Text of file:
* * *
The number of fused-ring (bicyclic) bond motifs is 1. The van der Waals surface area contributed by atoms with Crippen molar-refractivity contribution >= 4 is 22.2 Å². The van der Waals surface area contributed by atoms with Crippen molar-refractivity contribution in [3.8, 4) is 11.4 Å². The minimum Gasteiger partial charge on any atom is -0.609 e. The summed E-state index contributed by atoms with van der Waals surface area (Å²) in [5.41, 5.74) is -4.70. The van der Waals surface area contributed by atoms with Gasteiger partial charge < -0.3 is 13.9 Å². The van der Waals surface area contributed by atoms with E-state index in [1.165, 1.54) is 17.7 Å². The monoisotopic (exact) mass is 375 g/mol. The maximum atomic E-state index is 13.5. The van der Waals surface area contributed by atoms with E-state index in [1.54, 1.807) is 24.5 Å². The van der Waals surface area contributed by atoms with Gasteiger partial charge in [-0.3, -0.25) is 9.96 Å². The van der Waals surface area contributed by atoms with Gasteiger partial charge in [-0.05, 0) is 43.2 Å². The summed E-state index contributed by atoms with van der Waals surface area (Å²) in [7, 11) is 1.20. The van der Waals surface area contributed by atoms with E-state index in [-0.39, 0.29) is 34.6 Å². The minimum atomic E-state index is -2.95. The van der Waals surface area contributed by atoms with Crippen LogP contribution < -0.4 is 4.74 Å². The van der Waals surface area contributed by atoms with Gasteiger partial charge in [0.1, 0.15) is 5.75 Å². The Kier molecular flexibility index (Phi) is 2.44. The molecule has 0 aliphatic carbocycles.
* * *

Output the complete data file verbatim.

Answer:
The number of fused-ring (bicyclic) bond motifs is 1. The van der Waals surface area contributed by atoms with Crippen molar-refractivity contribution >= 4 is 22.2 Å². The van der Waals surface area contributed by atoms with Crippen molar-refractivity contribution in [3.8, 4) is 11.4 Å². The minimum Gasteiger partial charge on any atom is -0.609 e. The summed E-state index contributed by atoms with van der Waals surface area (Å²) in [5.41, 5.74) is -4.70. The van der Waals surface area contributed by atoms with Gasteiger partial charge < -0.3 is 13.9 Å². The van der Waals surface area contributed by atoms with E-state index in [1.165, 1.54) is 17.7 Å². The monoisotopic (exact) mass is 375 g/mol. The maximum atomic E-state index is 13.5. The van der Waals surface area contributed by atoms with E-state index in [1.54, 1.807) is 24.5 Å². The van der Waals surface area contributed by atoms with Gasteiger partial charge in [-0.3, -0.25) is 9.96 Å². The van der Waals surface area contributed by atoms with Gasteiger partial charge in [-0.05, 0) is 43.2 Å². The summed E-state index contributed by atoms with van der Waals surface area (Å²) in [7, 11) is 1.20. The van der Waals surface area contributed by atoms with E-state index in [-0.39, 0.29) is 34.6 Å². The minimum atomic E-state index is -2.95. The van der Waals surface area contributed by atoms with Crippen LogP contribution < -0.4 is 4.74 Å². The van der Waals surface area contributed by atoms with Gasteiger partial charge in [0.1, 0.15) is 5.75 Å². The Kier molecular flexibility index (Phi) is 2.44. The molecule has 0 aliphatic carbocycles.